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Silicosis

New York Workers' Comp Attorneys

If you or a loved one has been diagnosed with silicosis, the time to act is now. Occupational or other exposure to silica dust may cause this life-threatening respiratory disorder. Depending on how and where your exposure occurred, you may be entitled to workers' compensation benefits or may have grounds for a personal injury lawsuit. Our New York workers' compensation attorneys can talk to you about your particular situation to determine the best approach to your case. With offices located in New York City, Long Island, New Jersey, Delaware, Pennsylvania, Florida, California and Illinois, we represent clients across the country who have been diagnosed with silicosis.

About Silicosis

Silicosis is a disabling and sometimes fatal respiratory condition caused by inhaling silica dust. Silica is a naturally-occurring crystal that can be found in most rock beds across the planet. It is also a main component of sand. In its dust form, silica is easily inhaled and may become embedded in the lung tissue, where it may cause swelling in the lungs and chest lymph nodes. Workers in a number of fields may be at risk of developing silicosis due to silica dust exposure. This includes workers in construction, sandblasting, masonry, mining, demolition and glass manufacturing.

The primary symptoms of silicosis are chronic cough, shortness of breath and weight loss. These may present in varying degrees, depending on the severity of the condition. Some other signs of silicosis may include fever, lips or earlobes with a bluish tint, fatigue and chest pain. When the disease it in its advanced stages, breathing will become increasingly difficult and respiratory failure may occur. People with silicosis may also be at an increased risk of developing tuberculosis and must be regularly tested for it.

There are three primary types of silicosis:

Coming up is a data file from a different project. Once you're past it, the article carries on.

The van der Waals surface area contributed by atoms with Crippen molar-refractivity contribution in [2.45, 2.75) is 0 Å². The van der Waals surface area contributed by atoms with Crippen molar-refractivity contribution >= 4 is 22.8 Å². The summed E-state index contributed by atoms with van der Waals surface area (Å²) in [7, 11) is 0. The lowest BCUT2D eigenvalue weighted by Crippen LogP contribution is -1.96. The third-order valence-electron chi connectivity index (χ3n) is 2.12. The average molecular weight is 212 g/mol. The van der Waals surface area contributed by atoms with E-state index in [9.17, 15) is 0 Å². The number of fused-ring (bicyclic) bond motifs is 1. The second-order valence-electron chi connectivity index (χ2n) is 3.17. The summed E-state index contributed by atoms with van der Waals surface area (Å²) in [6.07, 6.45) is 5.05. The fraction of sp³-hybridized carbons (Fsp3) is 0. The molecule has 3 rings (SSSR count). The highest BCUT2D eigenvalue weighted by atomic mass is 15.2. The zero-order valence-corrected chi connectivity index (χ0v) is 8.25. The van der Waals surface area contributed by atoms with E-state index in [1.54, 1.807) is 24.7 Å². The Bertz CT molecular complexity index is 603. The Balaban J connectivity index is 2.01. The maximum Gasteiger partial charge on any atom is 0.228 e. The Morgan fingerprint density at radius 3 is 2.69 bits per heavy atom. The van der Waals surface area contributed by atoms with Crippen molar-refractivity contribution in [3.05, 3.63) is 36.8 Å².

Simple Chronic Silicosis This is the most common form of silicosis and is caused by long-term exposure to small amounts of silica dust, typically for a period of more than 20 years. Difficulty breathing is one of the most common symptoms of this disease.

Accelerated Silicosis This type of silicosis occurs after exposure to higher amounts of silica dust over a period of 5 to 15 years. The symptoms present more quickly and are often more severe than in cases of low exposure over a longer period of time (simple chronic silicosis).

Acute Silicosis Short term exposure of high amounts of silica dust may cause this form of silicosis, characterized by swelling and fluid filling the lungs, which may cause low blood oxygen levels and extreme difficulty breathing. The onset of symptoms may be sudden and severe.

At this time, there is no single treatment for silicosis. The effects of silica dust on the lungs are irreversible; patients with severe silicosis may require lung transplants to have any chance of surviving.

At-Risk Professions

Workers in certain professions may be at a higher risk of developing silicosis from silica dust exposure. The Occupational Safety and Health Administration (OSHA), for example, recognizes the dangers silica dust presents to workers and therefore sets forth specific standards that apply to shipyard employment, the general industry and the construction industry. OSHA and individual state regulations may impact how exposure to silica is addressed in the workplace.

The following is a partial list of the types of workers that may be exposed to silica dust:

  • Construction workers;
  • Miners;
  • Sandblasters;
  • Masons;
  • Roadway construction workers;
  • Workers in rock quarries;
  • Demolition workers;
  • Railroad construction workers;
  • Painters;
  • Plumbers;
  • Foundry workers;
  • Welders;
  • Maritime workers; and
  • Workers who deal with cement, glass products, fire bricks, ceramics, stones and rocks.

People at the types of worksites discussed above may also be at risk of exposure, even if they do not work directly with sand, cement, glass or other substances that may produce silica dust when drilled, cut, sandblasted or otherwise manipulated. Without proper ventilation, airborne silica dust may affect all workers in the area.

Diagnosed with silicosis? Take legal action.

If you are suffering from silicosis, lung cancer or any type of medical condition caused by exposure to crystalline silica, you may be entitled to workers' compensation benefits or Social Security Disability Insurance (SSDI) benefits. You may be able to file a lawsuit against the manufacturer or other party that is responsible for your exposure. Your options and the best approach will vary depending on how exposure occurred. By investigating the matter and applying our knowledge of personal injury law, workers' comp and all other relevant subjects, we can help you seek medical care and monetary damages.

For a free case review, contact a New York workers' compensation lawyer at Napoli Shkolnik PLLC today.